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Polo in Ecuador: the giant sponge effect!

Dear followers,

Welcome to Ecuador! I’m here visiting my biographer, Alan Hesse, the author of the comic book I star in. Today we’re visiting the Antisana volcano, which has the biggest glacier in Ecuador and is 5,790 metres high: that’s more than 5 times higher than Mount Snowdon, the highest mountain in Britain!

The day of my visit to Antisana the weather was pretty awful: cold, rainy and windy, but Alan’s a bit crazy you see, so we made a video anyway. You can check it out right here. 

I thought it was quite funny how Alan was shouting against the wind, soaking wet and freezing, going on about global warming! But here’s the thing: global warming doesn’t just mean it’s getting warmer everywhere; it’s a lot more complicated than that!

In the case of the Ecuadorian Andes things get even more complicated because of the geography: Ecuador has three main regions – the Andes in the middle, the Amazon rainforest to the east, and the Pacific coast to the west. What basically happens is that the Andes get hit by a whole lot of clouds and mist coming from the Pacific ocean on one side, AND the Amazon forest on the other. This means that the mountains capture A LOT of humidity, and as a result they hold the water that the whole country depends upon


Have you thought about this where you live? Ok the water you use comes out of the tap, but that’s not where it comes from originally! Where does YOUR water come from? See the end of this blog for my challenge


In the video and on these photos you can see I’m sitting on this springy grass. This ecosystem is typical at this high altitude, and it’s called ‘páramo – similar to the moorland you get in parts of Britain. The main ecological function of páramo is to soak up and store water. Think of it as a giant sponge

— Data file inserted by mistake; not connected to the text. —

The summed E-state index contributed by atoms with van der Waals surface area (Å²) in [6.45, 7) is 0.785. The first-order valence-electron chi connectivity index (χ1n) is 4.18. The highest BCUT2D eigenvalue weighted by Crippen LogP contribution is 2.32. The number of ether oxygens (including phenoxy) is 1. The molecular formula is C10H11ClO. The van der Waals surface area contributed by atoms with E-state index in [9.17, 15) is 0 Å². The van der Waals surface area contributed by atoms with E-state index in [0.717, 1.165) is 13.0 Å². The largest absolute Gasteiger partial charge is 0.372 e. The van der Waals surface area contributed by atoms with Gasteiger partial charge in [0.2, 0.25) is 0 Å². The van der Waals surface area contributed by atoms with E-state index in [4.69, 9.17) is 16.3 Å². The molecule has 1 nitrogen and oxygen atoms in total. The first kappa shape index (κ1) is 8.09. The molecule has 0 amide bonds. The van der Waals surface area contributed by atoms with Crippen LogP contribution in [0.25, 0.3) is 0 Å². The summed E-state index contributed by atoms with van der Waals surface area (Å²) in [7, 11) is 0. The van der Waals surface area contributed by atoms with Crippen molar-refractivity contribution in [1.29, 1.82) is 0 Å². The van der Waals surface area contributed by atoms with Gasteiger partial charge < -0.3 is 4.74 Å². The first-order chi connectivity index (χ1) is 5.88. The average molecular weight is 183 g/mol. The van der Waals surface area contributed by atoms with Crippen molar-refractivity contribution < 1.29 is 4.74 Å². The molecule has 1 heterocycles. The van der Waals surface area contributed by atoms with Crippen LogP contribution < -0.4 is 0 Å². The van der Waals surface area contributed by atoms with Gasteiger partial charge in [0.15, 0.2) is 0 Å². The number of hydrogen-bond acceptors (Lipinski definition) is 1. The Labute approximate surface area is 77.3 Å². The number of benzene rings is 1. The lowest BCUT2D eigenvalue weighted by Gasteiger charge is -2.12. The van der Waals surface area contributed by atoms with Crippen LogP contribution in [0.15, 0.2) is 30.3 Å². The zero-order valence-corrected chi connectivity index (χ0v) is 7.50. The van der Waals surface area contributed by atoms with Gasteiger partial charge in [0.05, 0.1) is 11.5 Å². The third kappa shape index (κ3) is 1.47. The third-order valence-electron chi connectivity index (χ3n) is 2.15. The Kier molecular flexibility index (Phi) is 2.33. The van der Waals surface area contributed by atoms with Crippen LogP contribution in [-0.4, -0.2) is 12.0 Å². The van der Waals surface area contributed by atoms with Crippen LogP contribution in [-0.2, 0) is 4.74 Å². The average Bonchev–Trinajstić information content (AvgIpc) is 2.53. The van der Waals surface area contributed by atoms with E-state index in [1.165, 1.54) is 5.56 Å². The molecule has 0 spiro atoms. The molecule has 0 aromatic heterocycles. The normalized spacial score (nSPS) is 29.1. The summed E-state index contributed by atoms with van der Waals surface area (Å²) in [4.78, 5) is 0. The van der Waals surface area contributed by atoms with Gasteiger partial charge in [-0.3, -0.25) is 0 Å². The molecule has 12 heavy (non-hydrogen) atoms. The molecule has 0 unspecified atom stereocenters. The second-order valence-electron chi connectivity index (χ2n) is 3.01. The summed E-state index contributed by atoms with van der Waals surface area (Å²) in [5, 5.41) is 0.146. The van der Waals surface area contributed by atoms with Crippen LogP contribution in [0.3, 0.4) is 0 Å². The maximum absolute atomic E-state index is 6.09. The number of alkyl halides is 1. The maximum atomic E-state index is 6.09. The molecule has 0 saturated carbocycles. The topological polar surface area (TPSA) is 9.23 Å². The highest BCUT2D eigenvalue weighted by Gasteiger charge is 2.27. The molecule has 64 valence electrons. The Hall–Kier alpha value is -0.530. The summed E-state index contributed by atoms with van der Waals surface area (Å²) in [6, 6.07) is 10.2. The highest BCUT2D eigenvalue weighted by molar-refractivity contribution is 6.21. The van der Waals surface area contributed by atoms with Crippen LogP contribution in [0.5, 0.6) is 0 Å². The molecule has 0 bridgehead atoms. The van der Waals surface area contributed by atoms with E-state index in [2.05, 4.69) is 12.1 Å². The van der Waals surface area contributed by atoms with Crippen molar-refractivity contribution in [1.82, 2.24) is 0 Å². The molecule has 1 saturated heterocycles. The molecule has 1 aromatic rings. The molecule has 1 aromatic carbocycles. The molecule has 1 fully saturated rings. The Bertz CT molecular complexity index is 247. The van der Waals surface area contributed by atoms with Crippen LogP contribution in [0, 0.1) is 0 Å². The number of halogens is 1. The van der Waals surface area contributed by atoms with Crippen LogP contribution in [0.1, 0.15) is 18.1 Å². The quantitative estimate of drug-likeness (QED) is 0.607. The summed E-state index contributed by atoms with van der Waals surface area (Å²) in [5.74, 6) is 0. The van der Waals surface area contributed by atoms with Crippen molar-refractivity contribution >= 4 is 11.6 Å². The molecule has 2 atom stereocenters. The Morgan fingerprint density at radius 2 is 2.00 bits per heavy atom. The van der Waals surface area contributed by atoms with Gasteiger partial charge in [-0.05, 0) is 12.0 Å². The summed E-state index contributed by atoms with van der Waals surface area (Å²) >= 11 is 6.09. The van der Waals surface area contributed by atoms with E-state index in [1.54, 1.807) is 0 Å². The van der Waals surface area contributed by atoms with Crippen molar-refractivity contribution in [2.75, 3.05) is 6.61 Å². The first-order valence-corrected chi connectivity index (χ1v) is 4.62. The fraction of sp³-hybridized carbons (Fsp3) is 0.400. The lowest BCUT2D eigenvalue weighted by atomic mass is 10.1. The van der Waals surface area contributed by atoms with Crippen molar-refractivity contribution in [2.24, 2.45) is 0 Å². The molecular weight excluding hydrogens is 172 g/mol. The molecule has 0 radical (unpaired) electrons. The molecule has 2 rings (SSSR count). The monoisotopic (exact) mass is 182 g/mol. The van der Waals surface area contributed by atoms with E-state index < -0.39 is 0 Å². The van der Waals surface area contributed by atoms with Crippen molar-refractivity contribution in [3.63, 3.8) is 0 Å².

Try this at home: get a really dry sponge and gradually wet it, drop by drop. It will start to swell with humidity, until it gets too wet and starts to trickle out water. The páramo does exactly that, on a massive scale!

This sponge effect is important, because it means all that water is stored for slow release. Slow release is what you want: if you suddenly squeeze your sodden sponge, two things happen:

  1. the water all comes out at once;
  2. the sponge is left dry. 

Bottom line: you are left with NO WATER – not good! 

Remember, below the páramo are cities with millions of people just like you who need the water it holds. That water trickles slowly, all year round, from the páramo into lakes and rivers, and from there the city authorities channel it into water pipes so that everyone can get any amount they want, any time they want, just by turning the tap on.  

What would happen if that giant sponge dried out?

Photo: Juan David Utreras
Polo by the Mica Lake, fed by the Antisana glacier in the Ecuadorian Andes

As global warming affects the entire planet through changes in the atmosphere, creating an artificial sort of ‘blanket’ that traps the Earth’s heat, local weather patterns creating the clouds from the Amazon and Pacific get disrupted, water-laden clouds no longer hit the Andes and páramo ‘sponges’ are in danger of drying out. If they do dry out, all those cities that depend on the ‘sponge effect’ will run out of water. 

And as we all know, no-one can live without water. 


Polo’s monthly challenge

Find out where YOUR water comes from and what needs to keep on happening for that source to always have water. For example, if your water comes from a lake or reservoir fed by a river, what needs to stay the same so that the river always has enough water to feed the lake? What would happen if it stopped raining, or if it rained too much?

I’d love to read your answers – post them here! I promise I’ll answer you back!

Polo


p.s. If you’re not sure what global warming means or how it happens, check out the special classroom section at the end of my book for a quick explanation that’s easy to understand.

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